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Travel Bug Dog Tag Bead-Thurber Clear Stone TB

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Owner:
shellbadger Send Message to Owner Message this owner
Released:
Wednesday, June 4, 2014
Origin:
Texas, United States
Recently Spotted:
Unknown Location

This is not collectible.

Use TB6BNV8 to reference this item.

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Current GOAL

Please drop this item in rural or Premium Member Only caches.  Do not place it in an urban cache or leave it behind at a caching event.  Transport the bug in the original plastic bag for as long as the bag lasts; this prevents the chain and tag tangling with other items.  Otherwise, take this travel bug anywhere you wish.  No permission needed to leave the U.S.

About This Item

beadclearroundstone

This is one of a series of large beads obtained from different places and converted into travel bugs.  They are named for Texas towns with interesting names or histories.

Though it is a ghost town today, Thurber once had a population of perhaps as many as 8,000 to 10,000. At that time (1918–20) it was the principal bituminous-coal-mining town in Texas. The site of the town is in the northwest corner of Erath County.  Isolation forced the operators to recruit miners from other states and from overseas; large numbers of workers came from Italy, Poland, the United States, Britain, and Ireland, with smaller numbers from Mexico, Germany, France, Belgium, Austria, Sweden, and Russia. Black miners from Indiana worked in the mines during the labor troubles of the 1880s.  The force of predominantly foreign workers, many of whom spoke little or no English, enabled the company to maintain a repressive environment for many years.  Following inability to meet a payroll and a resulting strike by miners, the owners sold out in the fall of 1888 to founders of the Texas and Pacific Coal Company, including Robert Dickey Hunter, who became president of the new company, and H. K. Thurber of New York, for whom the town was named.

Colonel Hunter chose to deal with the dissident miners with an iron hand. The new company fenced a portion of its property and within the enclosure constructed a complete town and mining complex.  It included schools, churches, saloons, stores, houses, an opera house seating over 650, a 200-room hotel, an ice and electric plant, and the only library in the county.  Eventually the strike ended, and the miners and their families moved into the new town.  In addition to the mines, the company operated commissary stores.  

In 1897 a second industry came to the town, a large brick plant; Hunter was also a partner in this operation, which, although it was separate from the mining company's holdings, used clay found on company property.  A stockade, armed guards, and a barbed wire fence, restricted labor organizers, peddlers, and other unauthorized personnel from entering the town.

Despite the retirement of Colonel Hunter in 1899, Thurber remained a company-dominated community.  Continuation of suppressive activities resulted in a concentrated effort by the United Mine Workers to unionize the Thurber miners.  Following the induction in 1903 of more than 1,600 members into the Thurber local of the UMW, the company opened negotiations with the workers and reached an agreement resulting in harmonious labor-management relations.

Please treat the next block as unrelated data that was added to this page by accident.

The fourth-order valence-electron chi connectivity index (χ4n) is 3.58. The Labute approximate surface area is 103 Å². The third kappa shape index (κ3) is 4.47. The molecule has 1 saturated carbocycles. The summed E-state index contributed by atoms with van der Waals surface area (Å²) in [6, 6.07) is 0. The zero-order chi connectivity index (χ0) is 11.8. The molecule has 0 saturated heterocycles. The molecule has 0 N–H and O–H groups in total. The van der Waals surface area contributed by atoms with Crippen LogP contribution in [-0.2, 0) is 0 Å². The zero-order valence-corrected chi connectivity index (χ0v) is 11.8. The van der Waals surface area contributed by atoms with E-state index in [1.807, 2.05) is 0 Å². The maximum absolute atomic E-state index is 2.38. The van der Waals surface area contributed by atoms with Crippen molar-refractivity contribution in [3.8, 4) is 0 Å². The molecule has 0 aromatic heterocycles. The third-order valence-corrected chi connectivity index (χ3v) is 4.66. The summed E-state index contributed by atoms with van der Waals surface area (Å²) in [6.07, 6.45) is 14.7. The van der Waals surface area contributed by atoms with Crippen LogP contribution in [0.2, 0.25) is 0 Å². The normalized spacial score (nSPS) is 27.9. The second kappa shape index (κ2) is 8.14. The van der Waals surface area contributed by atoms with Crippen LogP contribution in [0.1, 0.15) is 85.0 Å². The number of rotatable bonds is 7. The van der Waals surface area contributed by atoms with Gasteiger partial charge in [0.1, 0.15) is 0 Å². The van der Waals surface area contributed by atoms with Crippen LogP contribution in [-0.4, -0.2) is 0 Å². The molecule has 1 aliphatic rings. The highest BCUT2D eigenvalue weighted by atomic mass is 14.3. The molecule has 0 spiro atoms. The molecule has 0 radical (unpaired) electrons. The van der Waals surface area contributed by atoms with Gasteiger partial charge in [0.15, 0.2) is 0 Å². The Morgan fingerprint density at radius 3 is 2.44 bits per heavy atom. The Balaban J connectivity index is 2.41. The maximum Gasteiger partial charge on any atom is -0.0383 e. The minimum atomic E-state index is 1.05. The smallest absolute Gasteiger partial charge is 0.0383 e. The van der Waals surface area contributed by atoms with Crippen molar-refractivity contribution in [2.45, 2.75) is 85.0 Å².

Thurber gained recognition as the only 100 percent closed-shop city in the nation.  The victory at Thurber indicated what unions might accomplish with effective leadership and more congenial opponents than employers like Colonel Hunter, even when confronted with problems as difficult as organizing diverse ethnic groups.  Despite occasional strikes, basic labor-management harmony prevailed, and Thurber remained a union stronghold until the demise of mining operations in the 1920s.

Gallery Images related to Bead-Thurber Clear Stone TB

View All 4 Gallery Images

Tracking History (1036.3mi) View Map

Dropped Off 6/16/2015 shellbadger placed it in Lakeside Cache Texas - 19.07 miles  Visit Log
Grab It (Not from a Cache) 6/16/2015 shellbadger grabbed it   Visit Log

Moving it to the cache it was dropped in.

Write note 6/14/2015 sparklegrrl posted a note for it   Visit Log

Dropped off! :)

Discovered It 3/14/2015 TheGreenTool discovered it   Visit Log

TFTT
TheGreenTool

Retrieve It from a Cache 3/14/2015 sparklegrrl retrieved it from Precinct 4 GeoChallenge #46 - Spring Creek Park Texas   Visit Log

Will help it on its way!

Dropped Off 3/14/2015 Huff-Suter placed it in Precinct 4 GeoChallenge #46 - Spring Creek Park Texas - 9.06 miles  Visit Log
Visited 3/14/2015 Huff-Suter took it to I'd rather discover LARGE TRACKABLES Texas - 141.37 miles  Visit Log
Visited 3/7/2015 Huff-Suter took it to Precinct 4 GeoChallenge #57-Mercer Botanic Gardens Texas - 151.75 miles  Visit Log
Visited 12/27/2014 Huff-Suter took it to Texas County Challenge Texas - 232.4 miles  Visit Log
Visited 12/27/2014 Huff-Suter took it to Peaceful Cedars Texas - 219.57 miles  Visit Log
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